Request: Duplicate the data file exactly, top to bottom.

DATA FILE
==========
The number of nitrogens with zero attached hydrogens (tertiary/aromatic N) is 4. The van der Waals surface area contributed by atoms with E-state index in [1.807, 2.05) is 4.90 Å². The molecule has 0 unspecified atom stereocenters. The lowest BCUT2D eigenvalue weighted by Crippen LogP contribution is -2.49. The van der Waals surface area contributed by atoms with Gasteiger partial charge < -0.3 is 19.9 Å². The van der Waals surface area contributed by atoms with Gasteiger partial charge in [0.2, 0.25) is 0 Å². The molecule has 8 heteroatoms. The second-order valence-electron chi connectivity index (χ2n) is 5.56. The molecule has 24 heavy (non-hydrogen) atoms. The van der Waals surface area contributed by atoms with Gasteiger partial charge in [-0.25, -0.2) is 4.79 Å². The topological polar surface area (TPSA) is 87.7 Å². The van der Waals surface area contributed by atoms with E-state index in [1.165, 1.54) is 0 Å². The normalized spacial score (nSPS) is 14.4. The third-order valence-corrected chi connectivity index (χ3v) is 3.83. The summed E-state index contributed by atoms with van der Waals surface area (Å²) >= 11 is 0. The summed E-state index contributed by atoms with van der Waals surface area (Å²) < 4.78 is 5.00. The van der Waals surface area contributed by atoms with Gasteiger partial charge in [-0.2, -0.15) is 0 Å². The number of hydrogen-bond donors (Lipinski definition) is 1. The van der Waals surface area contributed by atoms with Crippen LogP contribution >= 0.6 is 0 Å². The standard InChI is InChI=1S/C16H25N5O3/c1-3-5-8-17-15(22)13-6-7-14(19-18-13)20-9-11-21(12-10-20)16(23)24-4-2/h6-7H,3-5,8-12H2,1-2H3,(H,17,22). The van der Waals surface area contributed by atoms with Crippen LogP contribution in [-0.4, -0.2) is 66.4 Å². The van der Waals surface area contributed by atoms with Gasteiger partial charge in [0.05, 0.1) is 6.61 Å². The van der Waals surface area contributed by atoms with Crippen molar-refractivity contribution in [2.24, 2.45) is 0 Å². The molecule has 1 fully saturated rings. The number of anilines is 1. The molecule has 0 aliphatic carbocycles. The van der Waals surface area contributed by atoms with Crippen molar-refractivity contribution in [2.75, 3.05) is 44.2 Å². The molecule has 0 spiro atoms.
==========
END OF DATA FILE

The number of nitrogens with zero attached hydrogens (tertiary/aromatic N) is 4. The van der Waals surface area contributed by atoms with E-state index in [1.807, 2.05) is 4.90 Å². The molecule has 0 unspecified atom stereocenters. The lowest BCUT2D eigenvalue weighted by Crippen LogP contribution is -2.49. The van der Waals surface area contributed by atoms with Gasteiger partial charge < -0.3 is 19.9 Å². The van der Waals surface area contributed by atoms with Gasteiger partial charge in [0.2, 0.25) is 0 Å². The molecule has 8 heteroatoms. The second-order valence-electron chi connectivity index (χ2n) is 5.56. The molecule has 24 heavy (non-hydrogen) atoms. The van der Waals surface area contributed by atoms with Gasteiger partial charge in [-0.25, -0.2) is 4.79 Å². The topological polar surface area (TPSA) is 87.7 Å². The van der Waals surface area contributed by atoms with E-state index in [1.165, 1.54) is 0 Å². The normalized spacial score (nSPS) is 14.4. The third-order valence-corrected chi connectivity index (χ3v) is 3.83. The summed E-state index contributed by atoms with van der Waals surface area (Å²) >= 11 is 0. The summed E-state index contributed by atoms with van der Waals surface area (Å²) < 4.78 is 5.00. The van der Waals surface area contributed by atoms with Gasteiger partial charge in [-0.2, -0.15) is 0 Å². The number of hydrogen-bond donors (Lipinski definition) is 1. The van der Waals surface area contributed by atoms with Crippen LogP contribution >= 0.6 is 0 Å². The standard InChI is InChI=1S/C16H25N5O3/c1-3-5-8-17-15(22)13-6-7-14(19-18-13)20-9-11-21(12-10-20)16(23)24-4-2/h6-7H,3-5,8-12H2,1-2H3,(H,17,22). The van der Waals surface area contributed by atoms with Crippen LogP contribution in [-0.4, -0.2) is 66.4 Å². The van der Waals surface area contributed by atoms with Gasteiger partial charge in [0.05, 0.1) is 6.61 Å². The van der Waals surface area contributed by atoms with Crippen molar-refractivity contribution in [2.24, 2.45) is 0 Å². The molecule has 1 fully saturated rings. The number of anilines is 1. The molecule has 0 aliphatic carbocycles. The van der Waals surface area contributed by atoms with Crippen molar-refractivity contribution in [2.75, 3.05) is 44.2 Å². The molecule has 0 spiro atoms.